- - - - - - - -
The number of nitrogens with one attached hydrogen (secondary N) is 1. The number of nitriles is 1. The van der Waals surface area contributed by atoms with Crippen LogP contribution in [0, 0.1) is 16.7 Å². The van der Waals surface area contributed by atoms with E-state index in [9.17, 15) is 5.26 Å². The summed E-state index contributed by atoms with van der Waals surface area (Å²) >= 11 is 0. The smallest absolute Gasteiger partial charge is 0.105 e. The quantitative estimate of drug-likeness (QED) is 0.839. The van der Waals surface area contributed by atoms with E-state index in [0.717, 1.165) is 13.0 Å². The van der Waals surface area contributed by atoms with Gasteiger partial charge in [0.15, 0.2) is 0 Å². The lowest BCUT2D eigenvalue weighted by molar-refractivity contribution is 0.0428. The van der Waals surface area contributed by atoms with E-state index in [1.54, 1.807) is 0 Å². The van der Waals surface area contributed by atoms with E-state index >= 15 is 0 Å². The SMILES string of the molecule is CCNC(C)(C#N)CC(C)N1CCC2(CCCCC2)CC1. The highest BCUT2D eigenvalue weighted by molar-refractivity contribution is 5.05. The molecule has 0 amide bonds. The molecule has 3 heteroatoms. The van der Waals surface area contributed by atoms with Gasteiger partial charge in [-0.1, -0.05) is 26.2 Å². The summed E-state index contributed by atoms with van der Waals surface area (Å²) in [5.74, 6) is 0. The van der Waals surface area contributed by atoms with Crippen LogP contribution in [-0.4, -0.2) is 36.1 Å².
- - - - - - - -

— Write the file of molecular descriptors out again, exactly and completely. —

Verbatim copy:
The number of nitrogens with one attached hydrogen (secondary N) is 1. The number of nitriles is 1. The van der Waals surface area contributed by atoms with Crippen LogP contribution in [0, 0.1) is 16.7 Å². The van der Waals surface area contributed by atoms with E-state index in [9.17, 15) is 5.26 Å². The summed E-state index contributed by atoms with van der Waals surface area (Å²) >= 11 is 0. The smallest absolute Gasteiger partial charge is 0.105 e. The quantitative estimate of drug-likeness (QED) is 0.839. The van der Waals surface area contributed by atoms with E-state index in [0.717, 1.165) is 13.0 Å². The van der Waals surface area contributed by atoms with Gasteiger partial charge in [0.15, 0.2) is 0 Å². The lowest BCUT2D eigenvalue weighted by molar-refractivity contribution is 0.0428. The van der Waals surface area contributed by atoms with E-state index in [1.54, 1.807) is 0 Å². The van der Waals surface area contributed by atoms with E-state index >= 15 is 0 Å². The SMILES string of the molecule is CCNC(C)(C#N)CC(C)N1CCC2(CCCCC2)CC1. The highest BCUT2D eigenvalue weighted by molar-refractivity contribution is 5.05. The molecule has 0 amide bonds. The molecule has 3 heteroatoms. The van der Waals surface area contributed by atoms with Gasteiger partial charge in [-0.1, -0.05) is 26.2 Å². The summed E-state index contributed by atoms with van der Waals surface area (Å²) in [5.74, 6) is 0. The van der Waals surface area contributed by atoms with Crippen LogP contribution in [-0.4, -0.2) is 36.1 Å².